Autistic kids may have a harder time recognizing healthy vs. toxic arguments

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DALLAS (SMU) – A new study suggests children on the autism spectrum may be more likely to misinterpret healthy arguments between their parents as being negative, compared to children who aren’t on the autism spectrum.

That means they may be missing out on an opportunity to learn from their parents how to handle conflict constructively, researchers Naomi Ekas and Chrystyna Kouros said.

“Children can learn how to best handle conflict from watching their parents,” said Kouros, associate professor of psychology at SMU (Southern Methodist University). “Seeing parents respectfully problem-solve during a disagreement provides children with examples of how to resolve conflict in a healthy way. But children on the autism spectrum may be missing the chance to benefit from those interactions.”

“Children on the autism spectrum reacted more negatively to interparental conflict that we generally think of as being less harmful to children’s development, compared to non-autistic kids,” said Ekas, lead researcher and an associate professor of psychology at Texas Christian University. “It is possible that these children are misinterpreting the conflict as being more negative than it is.”

Kouros and Ekas have received a grant from the National Institutes of Health to further study this topic. They are conducting a larger study of 118 children on the autism spectrum and their parents.

Autism spectrum disorder (ASD) affects an estimated 1 in 54 children in the United States. The range and severity of symptoms can vary widely. Common characteristics include difficulty with communication, difficulty with social interactions and repetitive behaviors.

Based on their initial findings, Ekas and Kouros said parents of autistic kids may need to ensure their child understands when a conflict has ended and that their parents have resolved their difference. They also recommended teaching autistic children to recognize differences between conflicts that are destructive, like ones that involve yelling, versus constructive ones, where parents talk through a disagreement.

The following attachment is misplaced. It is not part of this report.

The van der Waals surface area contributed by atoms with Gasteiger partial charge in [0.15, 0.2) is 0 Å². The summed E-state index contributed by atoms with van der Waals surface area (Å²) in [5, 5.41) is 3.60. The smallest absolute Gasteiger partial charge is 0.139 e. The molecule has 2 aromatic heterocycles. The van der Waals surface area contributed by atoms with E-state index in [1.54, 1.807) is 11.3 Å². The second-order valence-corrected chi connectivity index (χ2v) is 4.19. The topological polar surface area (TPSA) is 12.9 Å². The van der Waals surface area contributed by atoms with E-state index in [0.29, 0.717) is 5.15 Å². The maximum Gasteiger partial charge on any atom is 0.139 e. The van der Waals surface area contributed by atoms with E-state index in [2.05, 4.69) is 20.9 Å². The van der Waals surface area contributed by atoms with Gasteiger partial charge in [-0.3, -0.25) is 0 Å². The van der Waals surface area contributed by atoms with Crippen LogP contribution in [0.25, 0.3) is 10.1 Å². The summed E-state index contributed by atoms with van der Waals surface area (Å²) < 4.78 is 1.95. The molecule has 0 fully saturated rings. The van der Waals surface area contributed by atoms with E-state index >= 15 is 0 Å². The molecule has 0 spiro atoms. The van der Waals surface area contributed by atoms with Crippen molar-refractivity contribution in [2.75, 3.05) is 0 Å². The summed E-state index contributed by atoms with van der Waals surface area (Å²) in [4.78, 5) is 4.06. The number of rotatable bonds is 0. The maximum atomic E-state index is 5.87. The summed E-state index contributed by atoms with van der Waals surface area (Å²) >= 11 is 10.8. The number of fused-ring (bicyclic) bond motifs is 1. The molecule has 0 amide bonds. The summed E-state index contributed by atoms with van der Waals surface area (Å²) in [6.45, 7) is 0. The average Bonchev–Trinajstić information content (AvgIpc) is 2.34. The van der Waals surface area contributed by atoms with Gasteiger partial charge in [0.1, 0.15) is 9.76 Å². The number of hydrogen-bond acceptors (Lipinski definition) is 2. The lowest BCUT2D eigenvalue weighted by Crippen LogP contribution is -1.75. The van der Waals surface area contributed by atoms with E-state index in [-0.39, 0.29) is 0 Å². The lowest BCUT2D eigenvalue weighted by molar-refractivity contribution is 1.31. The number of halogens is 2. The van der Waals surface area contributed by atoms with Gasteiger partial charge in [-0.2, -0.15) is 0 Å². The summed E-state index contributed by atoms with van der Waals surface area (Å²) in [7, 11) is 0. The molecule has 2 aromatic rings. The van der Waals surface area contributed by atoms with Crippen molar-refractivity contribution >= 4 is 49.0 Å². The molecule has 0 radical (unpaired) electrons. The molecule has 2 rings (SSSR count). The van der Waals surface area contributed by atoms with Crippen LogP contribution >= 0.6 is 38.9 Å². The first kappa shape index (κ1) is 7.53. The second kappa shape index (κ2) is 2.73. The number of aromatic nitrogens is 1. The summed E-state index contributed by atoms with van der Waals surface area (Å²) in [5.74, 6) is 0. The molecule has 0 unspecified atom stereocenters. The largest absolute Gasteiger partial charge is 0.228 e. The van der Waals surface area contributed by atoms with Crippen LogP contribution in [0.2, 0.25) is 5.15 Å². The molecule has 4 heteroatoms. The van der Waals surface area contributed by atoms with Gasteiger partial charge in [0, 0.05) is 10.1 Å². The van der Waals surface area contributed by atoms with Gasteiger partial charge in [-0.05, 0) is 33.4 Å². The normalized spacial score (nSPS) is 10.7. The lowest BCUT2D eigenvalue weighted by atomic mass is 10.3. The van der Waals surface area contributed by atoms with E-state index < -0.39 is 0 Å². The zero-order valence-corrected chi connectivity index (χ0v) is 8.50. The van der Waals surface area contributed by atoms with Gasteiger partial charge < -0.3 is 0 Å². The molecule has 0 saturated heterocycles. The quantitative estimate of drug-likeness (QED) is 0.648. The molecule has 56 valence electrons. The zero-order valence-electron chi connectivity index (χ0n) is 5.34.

“This may help them navigate conflict with peers as well,” Ekas said.

For the study, Ekas and Kouros arranged for autistic and non-autistic children to watch videos of actors pretending to be parents. In one video, the “parents” were seen having a disagreement in a way that psychologists would consider constructive – they showed respect to each other, spoke calmly, and used problem-solving. The children also watched a video of a destructive argument, where the parents aimed insults or threats at each other.

After viewing the videos children answered questions about how they felt and what they would do if they were in the room. Researchers found autistic children reacted more negatively to parents who fought constructively than did children who were not diagnosed with autism.

There was no significant difference in how kids perceived the destructive arguments, according to a study published in the Journal of Autism and Developmental Disorders. Both groups rated destructive arguments very negatively.

The findings are particularly troubling, because research shows that parents of children on the autism spectrum may have higher rates of marital discord compared to parents of children who don’t have autism.

The study is based on surveys taken by 21 children with autism and 29 non-autistic children, who were recruited from the Dallas-Fort Worth community through schools, flyers and online advertisements. Children in the study ranged from age between 8 and 13 years old.

To be included in the autism group, children had to be clinically-diagnosed as having the neurodevelopmental disorder.

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Related Journal Article

https://www.smu.edu/News/2021/Research/When-their-parents-fight
http://dx.doi.org/10.1007/s10803-020-04802-y

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